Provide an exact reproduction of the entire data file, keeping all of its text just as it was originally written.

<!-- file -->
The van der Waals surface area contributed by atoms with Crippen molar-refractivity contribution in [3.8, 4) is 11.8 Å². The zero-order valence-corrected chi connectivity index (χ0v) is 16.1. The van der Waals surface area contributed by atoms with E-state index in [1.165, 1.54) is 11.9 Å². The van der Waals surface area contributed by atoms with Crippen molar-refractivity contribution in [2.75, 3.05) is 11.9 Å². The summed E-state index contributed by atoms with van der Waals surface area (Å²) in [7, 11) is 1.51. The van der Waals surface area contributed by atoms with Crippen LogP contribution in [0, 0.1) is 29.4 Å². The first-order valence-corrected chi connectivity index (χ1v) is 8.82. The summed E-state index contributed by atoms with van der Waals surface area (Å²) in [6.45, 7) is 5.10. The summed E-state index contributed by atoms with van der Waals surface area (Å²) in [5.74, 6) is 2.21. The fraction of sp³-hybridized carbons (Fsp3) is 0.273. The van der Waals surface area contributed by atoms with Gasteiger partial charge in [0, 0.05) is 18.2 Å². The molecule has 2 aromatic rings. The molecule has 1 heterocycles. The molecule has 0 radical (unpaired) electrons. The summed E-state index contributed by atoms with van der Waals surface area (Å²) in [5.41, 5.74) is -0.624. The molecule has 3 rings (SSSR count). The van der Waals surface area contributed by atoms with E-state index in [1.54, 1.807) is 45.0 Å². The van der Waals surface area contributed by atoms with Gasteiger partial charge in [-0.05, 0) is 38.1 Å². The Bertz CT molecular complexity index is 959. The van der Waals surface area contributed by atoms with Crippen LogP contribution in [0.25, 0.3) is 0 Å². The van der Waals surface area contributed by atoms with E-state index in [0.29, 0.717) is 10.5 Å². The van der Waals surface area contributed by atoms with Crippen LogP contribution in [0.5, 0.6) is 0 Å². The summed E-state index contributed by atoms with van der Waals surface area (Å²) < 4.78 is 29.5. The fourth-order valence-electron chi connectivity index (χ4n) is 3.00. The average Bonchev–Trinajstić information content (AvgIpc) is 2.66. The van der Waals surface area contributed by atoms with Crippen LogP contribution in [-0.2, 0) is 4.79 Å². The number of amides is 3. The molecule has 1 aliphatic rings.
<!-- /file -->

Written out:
The van der Waals surface area contributed by atoms with Crippen molar-refractivity contribution in [3.8, 4) is 11.8 Å². The zero-order valence-corrected chi connectivity index (χ0v) is 16.1. The van der Waals surface area contributed by atoms with E-state index in [1.165, 1.54) is 11.9 Å². The van der Waals surface area contributed by atoms with Crippen molar-refractivity contribution in [2.75, 3.05) is 11.9 Å². The summed E-state index contributed by atoms with van der Waals surface area (Å²) in [7, 11) is 1.51. The van der Waals surface area contributed by atoms with Crippen LogP contribution in [0, 0.1) is 29.4 Å². The first-order valence-corrected chi connectivity index (χ1v) is 8.82. The summed E-state index contributed by atoms with van der Waals surface area (Å²) in [6.45, 7) is 5.10. The summed E-state index contributed by atoms with van der Waals surface area (Å²) in [5.74, 6) is 2.21. The fraction of sp³-hybridized carbons (Fsp3) is 0.273. The van der Waals surface area contributed by atoms with Gasteiger partial charge in [0, 0.05) is 18.2 Å². The molecule has 2 aromatic rings. The molecule has 1 heterocycles. The molecule has 0 radical (unpaired) electrons. The summed E-state index contributed by atoms with van der Waals surface area (Å²) in [5.41, 5.74) is -0.624. The molecule has 3 rings (SSSR count). The van der Waals surface area contributed by atoms with E-state index in [1.54, 1.807) is 45.0 Å². The van der Waals surface area contributed by atoms with Gasteiger partial charge in [-0.05, 0) is 38.1 Å². The Bertz CT molecular complexity index is 959. The van der Waals surface area contributed by atoms with Crippen LogP contribution in [0.25, 0.3) is 0 Å². The van der Waals surface area contributed by atoms with E-state index in [0.29, 0.717) is 10.5 Å². The van der Waals surface area contributed by atoms with Crippen LogP contribution in [0.5, 0.6) is 0 Å². The summed E-state index contributed by atoms with van der Waals surface area (Å²) < 4.78 is 29.5. The fourth-order valence-electron chi connectivity index (χ4n) is 3.00. The average Bonchev–Trinajstić information content (AvgIpc) is 2.66. The van der Waals surface area contributed by atoms with Crippen LogP contribution in [-0.2, 0) is 4.79 Å². The number of amides is 3. The molecule has 1 aliphatic rings.